If you had told me when I was twenty-one I would someday horde peppers for the winter months, I would have declared you a blasphemer. It would have taken a feeding tube to get me to eat something as simple and mild as a green bell pepper.
Well, things do change and taste in foods is certainly one of them. Today my wife and I love fresh sweet peppers along with the occasional hot pepper. At twenty-one I had never heard of Wilber L. Scoville. Today I almost have his chart of pepper power memorized. The Scoville Scale assigns a heat index in excess of 16 million for pure capsaicin (that’s the stuff that makes pepper spray so affective) while the garden variety bell pepper rates a zero. The jalapeño may come in around 9,000 while the famous habanero can reach 325,000.
Over the years, as my love of peppers developed, so has my tolerance for heat. I’ll probably never be one of those who pops whole habanero peppers into their mouth but I will cook with some of the hotter chilies usually removing the seeds and membranes where the bulk of the heat is found.
The problem with being a pepper lover is the cost of purchasing fresh peppers out of season. For the past several years we have bought them at farmer’s markets and/or had a local Mennonite grow several varieties for us. Normally I’ve simply been cleaning them, removing the seeds, cutting them into thin slices, freezing them on cookie sheets and storing bags of peppers in the freezer for use during the winter.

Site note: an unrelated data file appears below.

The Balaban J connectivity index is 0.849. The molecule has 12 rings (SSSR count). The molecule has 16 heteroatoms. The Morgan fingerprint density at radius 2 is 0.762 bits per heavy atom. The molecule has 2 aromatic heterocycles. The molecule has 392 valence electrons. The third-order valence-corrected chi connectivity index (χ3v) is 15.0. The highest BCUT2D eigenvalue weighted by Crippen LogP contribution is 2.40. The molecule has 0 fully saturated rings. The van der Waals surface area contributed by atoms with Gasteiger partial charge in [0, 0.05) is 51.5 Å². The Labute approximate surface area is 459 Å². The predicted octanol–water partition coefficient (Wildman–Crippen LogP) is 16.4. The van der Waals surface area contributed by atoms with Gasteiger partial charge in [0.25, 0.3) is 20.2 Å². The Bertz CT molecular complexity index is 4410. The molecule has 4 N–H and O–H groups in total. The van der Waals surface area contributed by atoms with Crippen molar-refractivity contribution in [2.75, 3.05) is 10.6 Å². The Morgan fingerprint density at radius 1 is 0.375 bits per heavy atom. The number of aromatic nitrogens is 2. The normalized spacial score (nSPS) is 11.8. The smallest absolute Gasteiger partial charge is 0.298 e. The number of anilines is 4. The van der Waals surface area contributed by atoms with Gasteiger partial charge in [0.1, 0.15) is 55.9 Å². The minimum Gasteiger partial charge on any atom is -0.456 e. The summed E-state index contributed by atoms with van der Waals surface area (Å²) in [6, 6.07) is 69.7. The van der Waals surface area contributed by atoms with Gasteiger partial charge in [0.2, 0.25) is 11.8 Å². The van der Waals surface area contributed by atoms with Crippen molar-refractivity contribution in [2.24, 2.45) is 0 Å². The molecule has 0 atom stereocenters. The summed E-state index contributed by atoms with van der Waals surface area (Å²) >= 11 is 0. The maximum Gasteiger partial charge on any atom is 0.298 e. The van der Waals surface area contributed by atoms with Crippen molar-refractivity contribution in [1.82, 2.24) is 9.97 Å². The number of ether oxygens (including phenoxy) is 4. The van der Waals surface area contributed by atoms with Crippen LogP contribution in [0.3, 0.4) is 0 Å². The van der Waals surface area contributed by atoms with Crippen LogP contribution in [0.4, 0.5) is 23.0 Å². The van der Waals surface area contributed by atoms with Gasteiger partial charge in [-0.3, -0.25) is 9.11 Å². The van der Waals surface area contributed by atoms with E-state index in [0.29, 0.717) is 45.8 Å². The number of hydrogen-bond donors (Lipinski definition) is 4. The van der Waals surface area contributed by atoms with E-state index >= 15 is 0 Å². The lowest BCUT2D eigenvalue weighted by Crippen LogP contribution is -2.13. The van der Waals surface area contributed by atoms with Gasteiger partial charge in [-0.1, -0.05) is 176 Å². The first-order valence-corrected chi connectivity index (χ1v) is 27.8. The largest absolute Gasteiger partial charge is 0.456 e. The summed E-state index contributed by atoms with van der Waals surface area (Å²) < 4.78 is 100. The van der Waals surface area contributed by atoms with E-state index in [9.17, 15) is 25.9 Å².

While there is nothing wrong with this and we have prepared several bags for later use, this year I decided to trying freezing roasted peppers. Normally I roast peppers in the summer as the recipe calls for them. But, this year I decided to roast them before freezing. A few minutes research provided several suggested techniques.
As normal, wash the veggies and let them dry. Set your grill on high heat and arrange the peppers evenly on the grill. Come back about every 5-10 minutes to check and rotate them so they char on all sides. Once mostly charred place them in a covered container to force sweating as they cool.
After reaching room temperature and leaving the char on, lay them out on cookie sheets and place in freezer for a couple of hours. Then, sort them by type, label with the correct name and the date of processing, put in freezer bags, and store in freezer until its chili soup or pasta sauce season.
As I’m finishing up this article I’m enjoying a Nathan’s all-beef hot dog topped with some freshly roasted banana and jalapeño peppers, chopped onion and a good brown mustard. A small reward for the morning’s work and a sample of what lies ahead as the snow blows.